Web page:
Amicus, Glaxo Release Top-Line Six-Month Primary Treatment Period Results from First Phase 3 Fabry Monotherapy Study
Amicus Therapeutics (Nasdaq: FOLD) and GlaxoSmithKline plc (NYSE: GSK) today announced the 6-month primary treatment period results from the first Phase 3 global registration study (Study 011) of investigational oral migalastat HCl monotherapy in males and females with Fabry disease who had genetic mutations identified as amenable to migalastat HCl in a cell-based assay. Study 011 randomized a total of 67 patients to receive oral migalastat HCl 150 mg or placebo on an every-other-day (QOD) dosing schedule during a 6-month, double-blind primary treatment period.
Reduction of GL-3 Substrate in Kidney Interstitial Capillaries:
Globotriaosylceramide (GL-3) is the lipid substrate that accumulates in tissues of patients with Fabry disease, most notably in the kidney. GL-3 clearance from the kidney interstitial capillaries has been used as a marker of treatment effect in Fabry disease. The pre-designated primary endpoint of Study 011 was a responder analysis evaluating the number of patients who demonstrated a 50% or greater reduction in kidney interstitial capillary GL-3 after 6 months of treatment with migalastat HCl compared to placebo. During a 6-month open label follow-up period all patients received migalastat HCl. The FDA has also indicated that it will consider the 12-month efficacy and safety data from Study 011. The paired kidney biopsies from baseline and month 6 were assessed by histological scoring using the published, quantitative Barisoni Lipid Inclusion Scoring System with Virtual Microscopy (BLISS-VM).^1 This methodology will also be utilized for the evaluation of the kidney biopsies at month 12. Amicus and GSK remain blinded to the 12-month data.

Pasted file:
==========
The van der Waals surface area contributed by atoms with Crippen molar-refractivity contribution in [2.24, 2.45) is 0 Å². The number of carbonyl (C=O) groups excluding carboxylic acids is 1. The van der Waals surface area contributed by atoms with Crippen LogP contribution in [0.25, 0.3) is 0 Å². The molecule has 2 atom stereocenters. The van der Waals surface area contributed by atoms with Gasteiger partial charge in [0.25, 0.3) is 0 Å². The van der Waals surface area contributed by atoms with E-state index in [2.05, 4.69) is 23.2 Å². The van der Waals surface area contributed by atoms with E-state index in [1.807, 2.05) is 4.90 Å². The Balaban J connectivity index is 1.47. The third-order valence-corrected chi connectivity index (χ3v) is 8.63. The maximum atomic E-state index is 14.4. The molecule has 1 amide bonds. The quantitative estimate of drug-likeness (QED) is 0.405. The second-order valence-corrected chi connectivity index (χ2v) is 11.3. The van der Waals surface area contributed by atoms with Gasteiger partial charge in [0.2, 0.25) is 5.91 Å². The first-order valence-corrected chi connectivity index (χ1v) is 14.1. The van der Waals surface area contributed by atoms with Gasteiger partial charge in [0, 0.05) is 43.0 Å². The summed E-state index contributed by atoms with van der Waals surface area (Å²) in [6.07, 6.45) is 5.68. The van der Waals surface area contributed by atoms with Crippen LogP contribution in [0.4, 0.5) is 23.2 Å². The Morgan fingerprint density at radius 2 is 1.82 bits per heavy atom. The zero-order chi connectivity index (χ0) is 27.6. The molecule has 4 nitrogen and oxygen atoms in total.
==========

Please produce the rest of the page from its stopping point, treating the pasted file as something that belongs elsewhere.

In Study 011 patients with evaluable baseline biopsies, 13/32 (41%) in the migalastat HCl treatment group demonstrated a 50% or greater reduction in kidney interstitial capillary GL-3 after 6 months of study treatment versus 9/32 (28%) in the placebo group. This difference did not achieve statistical significance (p=0.3) according to the pre-specified primary endpoint analysis.
In addition to the binary responder analysis reported above, a pre-specified secondary analysis assessing the absolute percent change in kidney interstitial capillary GL-3 from baseline to month 6 was performed. Taken alone this analysis showed a median reduction of 41% in the migalastat HCl group versus a median reduction of 6% in the placebo group (p=0.093).
To date, no drug-related serious adverse events have been observed. The most common treatment emergent adverse events occurring in 10% or more of subjects were (migalastat; placebo, respectively): headache (35%; 21%); fatigue (12%; 12%); nausea (12%; 9%); nasopharyngitis, or inflammation of the nose and throat (15%; 6%); and parasthesia, or tingling sensation of the skin (9%; 12%). The 4 dropouts in this portion of the study were deemed by the investigators to be unrelated to study medication.
The 6-month secondary endpoints in Study 011 continue to be analyzed and will be presented at the Lysosomal Disease Network WORLD Symposium (LDN WORLD), to be held February 12-15, 2013, in Orlando, Florida. Secondary endpoints include urine GL-3 and renal function (iohexol GFR, eGFR and 24-hour urine protein).
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